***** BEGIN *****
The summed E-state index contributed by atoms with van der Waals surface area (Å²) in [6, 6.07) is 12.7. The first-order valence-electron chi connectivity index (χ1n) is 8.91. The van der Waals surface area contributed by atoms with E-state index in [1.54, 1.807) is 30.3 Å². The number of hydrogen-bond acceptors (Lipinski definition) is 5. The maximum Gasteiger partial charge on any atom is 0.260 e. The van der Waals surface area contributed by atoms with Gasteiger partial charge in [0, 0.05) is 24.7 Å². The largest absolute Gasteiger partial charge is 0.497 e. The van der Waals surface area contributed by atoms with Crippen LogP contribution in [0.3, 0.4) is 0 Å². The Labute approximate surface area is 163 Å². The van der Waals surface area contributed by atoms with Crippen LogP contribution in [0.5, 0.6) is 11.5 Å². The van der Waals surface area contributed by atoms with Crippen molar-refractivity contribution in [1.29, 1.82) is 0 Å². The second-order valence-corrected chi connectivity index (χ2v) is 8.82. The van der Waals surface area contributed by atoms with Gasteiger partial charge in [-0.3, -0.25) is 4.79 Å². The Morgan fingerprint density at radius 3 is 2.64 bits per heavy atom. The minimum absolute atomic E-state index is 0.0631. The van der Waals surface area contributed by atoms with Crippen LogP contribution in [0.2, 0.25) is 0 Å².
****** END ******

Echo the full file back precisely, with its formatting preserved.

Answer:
The summed E-state index contributed by atoms with van der Waals surface area (Å²) in [6, 6.07) is 12.7. The first-order valence-electron chi connectivity index (χ1n) is 8.91. The van der Waals surface area contributed by atoms with E-state index in [1.54, 1.807) is 30.3 Å². The number of hydrogen-bond acceptors (Lipinski definition) is 5. The maximum Gasteiger partial charge on any atom is 0.260 e. The van der Waals surface area contributed by atoms with Gasteiger partial charge in [0, 0.05) is 24.7 Å². The largest absolute Gasteiger partial charge is 0.497 e. The van der Waals surface area contributed by atoms with Crippen LogP contribution in [0.3, 0.4) is 0 Å². The Labute approximate surface area is 163 Å². The van der Waals surface area contributed by atoms with Crippen LogP contribution in [0.5, 0.6) is 11.5 Å². The van der Waals surface area contributed by atoms with Crippen molar-refractivity contribution in [1.29, 1.82) is 0 Å². The second-order valence-corrected chi connectivity index (χ2v) is 8.82. The van der Waals surface area contributed by atoms with Gasteiger partial charge in [-0.3, -0.25) is 4.79 Å². The Morgan fingerprint density at radius 3 is 2.64 bits per heavy atom. The minimum absolute atomic E-state index is 0.0631. The van der Waals surface area contributed by atoms with Crippen LogP contribution in [0.2, 0.25) is 0 Å².